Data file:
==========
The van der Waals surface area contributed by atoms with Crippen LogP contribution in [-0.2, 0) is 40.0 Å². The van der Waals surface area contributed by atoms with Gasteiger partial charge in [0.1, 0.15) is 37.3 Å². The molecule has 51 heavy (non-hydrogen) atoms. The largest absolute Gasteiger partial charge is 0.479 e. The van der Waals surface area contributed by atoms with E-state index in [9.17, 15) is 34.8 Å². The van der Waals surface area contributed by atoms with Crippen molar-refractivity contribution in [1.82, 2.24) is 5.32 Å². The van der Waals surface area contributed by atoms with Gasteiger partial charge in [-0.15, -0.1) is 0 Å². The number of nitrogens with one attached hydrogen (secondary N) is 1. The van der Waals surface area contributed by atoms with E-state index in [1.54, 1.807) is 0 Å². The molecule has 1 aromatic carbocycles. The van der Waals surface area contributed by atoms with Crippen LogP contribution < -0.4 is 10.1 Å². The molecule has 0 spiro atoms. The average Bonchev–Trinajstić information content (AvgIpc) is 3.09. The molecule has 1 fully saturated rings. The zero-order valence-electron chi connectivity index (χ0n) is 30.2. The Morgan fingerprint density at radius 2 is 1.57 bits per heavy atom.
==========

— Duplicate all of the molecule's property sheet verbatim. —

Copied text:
The van der Waals surface area contributed by atoms with Crippen LogP contribution in [-0.2, 0) is 40.0 Å². The van der Waals surface area contributed by atoms with Gasteiger partial charge in [0.1, 0.15) is 37.3 Å². The molecule has 51 heavy (non-hydrogen) atoms. The largest absolute Gasteiger partial charge is 0.479 e. The van der Waals surface area contributed by atoms with E-state index in [9.17, 15) is 34.8 Å². The van der Waals surface area contributed by atoms with Crippen molar-refractivity contribution in [1.82, 2.24) is 5.32 Å². The van der Waals surface area contributed by atoms with Gasteiger partial charge in [-0.15, -0.1) is 0 Å². The number of nitrogens with one attached hydrogen (secondary N) is 1. The van der Waals surface area contributed by atoms with E-state index in [1.54, 1.807) is 0 Å². The molecule has 1 aromatic carbocycles. The van der Waals surface area contributed by atoms with Crippen LogP contribution < -0.4 is 10.1 Å². The molecule has 0 spiro atoms. The average Bonchev–Trinajstić information content (AvgIpc) is 3.09. The molecule has 1 fully saturated rings. The zero-order valence-electron chi connectivity index (χ0n) is 30.2. The Morgan fingerprint density at radius 2 is 1.57 bits per heavy atom.